In their essay, Tribe and his co-authors acknowledged that the Justice Department “has filed charges against more than 700 people who participated in the violence” but warned that “limiting the investigation to these foot soldiers would be a grave mistake.” Other commentators in the legal blogosphere were also warning that Garland was not pursuing the investigation up to the top.

Garland responded to the criticism last week on the anniversary of the Jan. 6 attack with an hour-long address detailing the status of the investigation, which he called “the largest and most complex, most resource-intensive investigation” in the department’s history. He explained that the initial focus on low-level offenders was in line with “well-established prosecutorial practices.” complete with

            Garland vowed to get to the top, not just to the bottom. “The Justice Department remains committed to holding all Jan 6 perpetrators, at any level, accountable under law, whether they were present that day or were otherwise criminally responsible for the assault on our democracy,” he said. “We will follow the facts wherever they lead.”

Words, words, words—nothing but words, as the liberal political activist Don Winslow noted in a critical tweet that day: “[T]he truth is that 1 year has passed and not one single Trump official, Trump family member, Republican member of Congress or key high-level Jan. 6 plotter has been charged or arrested.”

            The trial of a former president, of course, would raise a host of legal and practical issues and would be a precedent-setting departure from the American political tradition, more akin to the kind of political retaliation seen in banana republics with unsettled democratic practices.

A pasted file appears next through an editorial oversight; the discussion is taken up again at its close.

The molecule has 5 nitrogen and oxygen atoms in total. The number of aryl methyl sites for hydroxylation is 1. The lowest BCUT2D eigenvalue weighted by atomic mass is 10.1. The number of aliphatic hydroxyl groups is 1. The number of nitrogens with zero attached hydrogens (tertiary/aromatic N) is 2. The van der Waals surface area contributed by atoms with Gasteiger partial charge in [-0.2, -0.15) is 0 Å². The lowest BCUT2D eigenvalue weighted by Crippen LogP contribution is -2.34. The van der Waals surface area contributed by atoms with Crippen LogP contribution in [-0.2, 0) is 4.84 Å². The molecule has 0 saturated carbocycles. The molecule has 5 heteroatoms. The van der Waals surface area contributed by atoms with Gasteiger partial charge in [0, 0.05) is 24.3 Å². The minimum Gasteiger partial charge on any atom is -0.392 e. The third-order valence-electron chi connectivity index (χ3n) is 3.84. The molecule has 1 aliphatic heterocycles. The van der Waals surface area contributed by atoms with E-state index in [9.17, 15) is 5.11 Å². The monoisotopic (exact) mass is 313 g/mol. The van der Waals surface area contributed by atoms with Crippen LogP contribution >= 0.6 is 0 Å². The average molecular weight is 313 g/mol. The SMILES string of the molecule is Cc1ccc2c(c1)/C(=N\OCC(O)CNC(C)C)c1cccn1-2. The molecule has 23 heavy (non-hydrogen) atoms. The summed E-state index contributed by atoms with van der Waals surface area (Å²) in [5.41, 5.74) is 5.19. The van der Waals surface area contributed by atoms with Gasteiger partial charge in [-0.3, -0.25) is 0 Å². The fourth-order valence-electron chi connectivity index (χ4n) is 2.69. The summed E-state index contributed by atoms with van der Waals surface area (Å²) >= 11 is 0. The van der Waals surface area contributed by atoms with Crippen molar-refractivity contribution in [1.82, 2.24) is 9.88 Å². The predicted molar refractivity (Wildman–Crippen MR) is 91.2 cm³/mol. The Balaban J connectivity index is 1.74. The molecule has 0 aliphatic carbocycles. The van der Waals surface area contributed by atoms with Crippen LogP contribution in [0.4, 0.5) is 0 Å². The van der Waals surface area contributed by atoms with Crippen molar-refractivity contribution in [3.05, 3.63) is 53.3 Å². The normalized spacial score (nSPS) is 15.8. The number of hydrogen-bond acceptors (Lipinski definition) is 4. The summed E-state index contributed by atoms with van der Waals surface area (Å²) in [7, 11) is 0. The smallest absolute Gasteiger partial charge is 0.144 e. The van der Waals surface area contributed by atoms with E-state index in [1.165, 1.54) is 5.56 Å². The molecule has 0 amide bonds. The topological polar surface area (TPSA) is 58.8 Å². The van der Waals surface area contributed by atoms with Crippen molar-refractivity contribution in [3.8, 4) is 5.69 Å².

Whatever the status of the Justice Department investigation may be, Trump has been identified as the target of an investigation by the Fulton County district attorney’s office for attempting to interfere in the vote counting in the presidential election in Georgia. The evidence consists of Trump’s phone call to the state’s highest election official, secretary of state Brad Raffensperger, urging him to find the 11,000-plus votes needed for Trump to overcome Biden’s victory in a state that he had expected to carry.

            Convicting Trump in either of the cases would be a formidable challenge for prosecutors and for the judicial system, whether in federal court or in a Georgia state court. Any conviction would be certain to be appealed to the Supreme Court, a court packed with Republican-appointed justices and three appointed by Trump himself. But the rule of law demands that Trump be held to account for his role in what amounted to an unprecedented attack on our very democracy.